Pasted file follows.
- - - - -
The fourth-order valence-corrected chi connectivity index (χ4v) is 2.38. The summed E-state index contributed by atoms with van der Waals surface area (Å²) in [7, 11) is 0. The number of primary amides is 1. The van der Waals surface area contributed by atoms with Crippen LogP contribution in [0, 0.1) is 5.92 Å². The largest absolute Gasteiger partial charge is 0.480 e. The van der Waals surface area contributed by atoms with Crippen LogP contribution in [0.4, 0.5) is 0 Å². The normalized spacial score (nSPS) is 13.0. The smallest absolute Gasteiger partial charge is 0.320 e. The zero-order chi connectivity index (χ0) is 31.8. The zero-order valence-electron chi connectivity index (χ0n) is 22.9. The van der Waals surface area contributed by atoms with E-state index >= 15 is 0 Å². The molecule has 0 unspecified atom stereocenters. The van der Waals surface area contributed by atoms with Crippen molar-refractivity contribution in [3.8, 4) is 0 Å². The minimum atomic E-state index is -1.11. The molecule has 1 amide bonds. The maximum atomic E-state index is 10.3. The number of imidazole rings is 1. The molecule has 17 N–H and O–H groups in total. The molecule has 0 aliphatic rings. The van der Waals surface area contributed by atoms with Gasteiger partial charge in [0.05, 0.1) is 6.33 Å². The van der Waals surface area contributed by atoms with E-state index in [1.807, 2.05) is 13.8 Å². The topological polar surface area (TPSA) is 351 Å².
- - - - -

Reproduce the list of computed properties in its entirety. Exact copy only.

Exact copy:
The fourth-order valence-corrected chi connectivity index (χ4v) is 2.38. The summed E-state index contributed by atoms with van der Waals surface area (Å²) in [7, 11) is 0. The number of primary amides is 1. The van der Waals surface area contributed by atoms with Crippen LogP contribution in [0, 0.1) is 5.92 Å². The largest absolute Gasteiger partial charge is 0.480 e. The van der Waals surface area contributed by atoms with Crippen LogP contribution in [0.4, 0.5) is 0 Å². The normalized spacial score (nSPS) is 13.0. The smallest absolute Gasteiger partial charge is 0.320 e. The zero-order chi connectivity index (χ0) is 31.8. The zero-order valence-electron chi connectivity index (χ0n) is 22.9. The van der Waals surface area contributed by atoms with E-state index >= 15 is 0 Å². The molecule has 0 unspecified atom stereocenters. The van der Waals surface area contributed by atoms with Crippen molar-refractivity contribution in [3.8, 4) is 0 Å². The minimum atomic E-state index is -1.11. The molecule has 1 amide bonds. The maximum atomic E-state index is 10.3. The number of imidazole rings is 1. The molecule has 17 N–H and O–H groups in total. The molecule has 0 aliphatic rings. The van der Waals surface area contributed by atoms with Gasteiger partial charge in [0.05, 0.1) is 6.33 Å². The van der Waals surface area contributed by atoms with E-state index in [1.807, 2.05) is 13.8 Å². The topological polar surface area (TPSA) is 351 Å².